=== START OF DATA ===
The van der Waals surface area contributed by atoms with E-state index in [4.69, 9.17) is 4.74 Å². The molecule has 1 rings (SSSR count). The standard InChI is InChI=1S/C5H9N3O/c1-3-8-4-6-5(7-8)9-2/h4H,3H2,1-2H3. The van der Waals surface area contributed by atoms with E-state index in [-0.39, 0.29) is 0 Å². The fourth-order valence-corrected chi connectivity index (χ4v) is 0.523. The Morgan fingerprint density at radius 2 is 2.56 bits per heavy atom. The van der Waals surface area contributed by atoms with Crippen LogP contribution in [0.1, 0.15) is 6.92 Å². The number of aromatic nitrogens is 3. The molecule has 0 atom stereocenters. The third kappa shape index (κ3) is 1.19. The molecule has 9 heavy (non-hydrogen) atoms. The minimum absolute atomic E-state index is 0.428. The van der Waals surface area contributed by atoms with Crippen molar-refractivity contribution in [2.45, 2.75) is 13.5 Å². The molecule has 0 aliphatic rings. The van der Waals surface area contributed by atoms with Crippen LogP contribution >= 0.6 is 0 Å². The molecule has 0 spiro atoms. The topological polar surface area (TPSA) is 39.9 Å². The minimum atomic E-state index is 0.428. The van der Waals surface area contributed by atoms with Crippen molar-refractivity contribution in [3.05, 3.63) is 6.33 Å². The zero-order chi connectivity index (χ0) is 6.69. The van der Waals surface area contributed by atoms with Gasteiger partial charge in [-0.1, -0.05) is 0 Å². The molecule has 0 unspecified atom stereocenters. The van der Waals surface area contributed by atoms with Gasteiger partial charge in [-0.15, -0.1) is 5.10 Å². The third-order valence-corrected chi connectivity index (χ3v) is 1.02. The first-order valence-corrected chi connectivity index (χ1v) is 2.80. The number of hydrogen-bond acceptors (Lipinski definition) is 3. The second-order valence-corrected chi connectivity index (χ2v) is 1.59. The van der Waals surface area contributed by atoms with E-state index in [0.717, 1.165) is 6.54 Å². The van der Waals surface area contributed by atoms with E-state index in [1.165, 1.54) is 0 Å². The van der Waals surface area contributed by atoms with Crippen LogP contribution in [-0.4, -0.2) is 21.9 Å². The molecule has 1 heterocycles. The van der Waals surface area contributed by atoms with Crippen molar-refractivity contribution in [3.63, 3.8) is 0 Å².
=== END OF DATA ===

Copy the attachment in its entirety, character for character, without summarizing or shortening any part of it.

The van der Waals surface area contributed by atoms with E-state index in [4.69, 9.17) is 4.74 Å². The molecule has 1 rings (SSSR count). The standard InChI is InChI=1S/C5H9N3O/c1-3-8-4-6-5(7-8)9-2/h4H,3H2,1-2H3. The van der Waals surface area contributed by atoms with E-state index in [-0.39, 0.29) is 0 Å². The fourth-order valence-corrected chi connectivity index (χ4v) is 0.523. The Morgan fingerprint density at radius 2 is 2.56 bits per heavy atom. The van der Waals surface area contributed by atoms with Crippen LogP contribution in [0.1, 0.15) is 6.92 Å². The number of aromatic nitrogens is 3. The molecule has 0 atom stereocenters. The third kappa shape index (κ3) is 1.19. The molecule has 9 heavy (non-hydrogen) atoms. The minimum absolute atomic E-state index is 0.428. The van der Waals surface area contributed by atoms with Crippen molar-refractivity contribution in [2.45, 2.75) is 13.5 Å². The molecule has 0 aliphatic rings. The van der Waals surface area contributed by atoms with Crippen LogP contribution >= 0.6 is 0 Å². The molecule has 0 spiro atoms. The topological polar surface area (TPSA) is 39.9 Å². The minimum atomic E-state index is 0.428. The van der Waals surface area contributed by atoms with Crippen molar-refractivity contribution in [3.05, 3.63) is 6.33 Å². The zero-order chi connectivity index (χ0) is 6.69. The van der Waals surface area contributed by atoms with Gasteiger partial charge in [-0.1, -0.05) is 0 Å². The molecule has 0 unspecified atom stereocenters. The van der Waals surface area contributed by atoms with Gasteiger partial charge in [-0.15, -0.1) is 5.10 Å². The third-order valence-corrected chi connectivity index (χ3v) is 1.02. The first-order valence-corrected chi connectivity index (χ1v) is 2.80. The number of hydrogen-bond acceptors (Lipinski definition) is 3. The second-order valence-corrected chi connectivity index (χ2v) is 1.59. The van der Waals surface area contributed by atoms with E-state index in [0.717, 1.165) is 6.54 Å². The van der Waals surface area contributed by atoms with E-state index in [1.165, 1.54) is 0 Å². The van der Waals surface area contributed by atoms with Crippen LogP contribution in [-0.4, -0.2) is 21.9 Å². The molecule has 1 heterocycles. The van der Waals surface area contributed by atoms with Crippen molar-refractivity contribution in [3.63, 3.8) is 0 Å².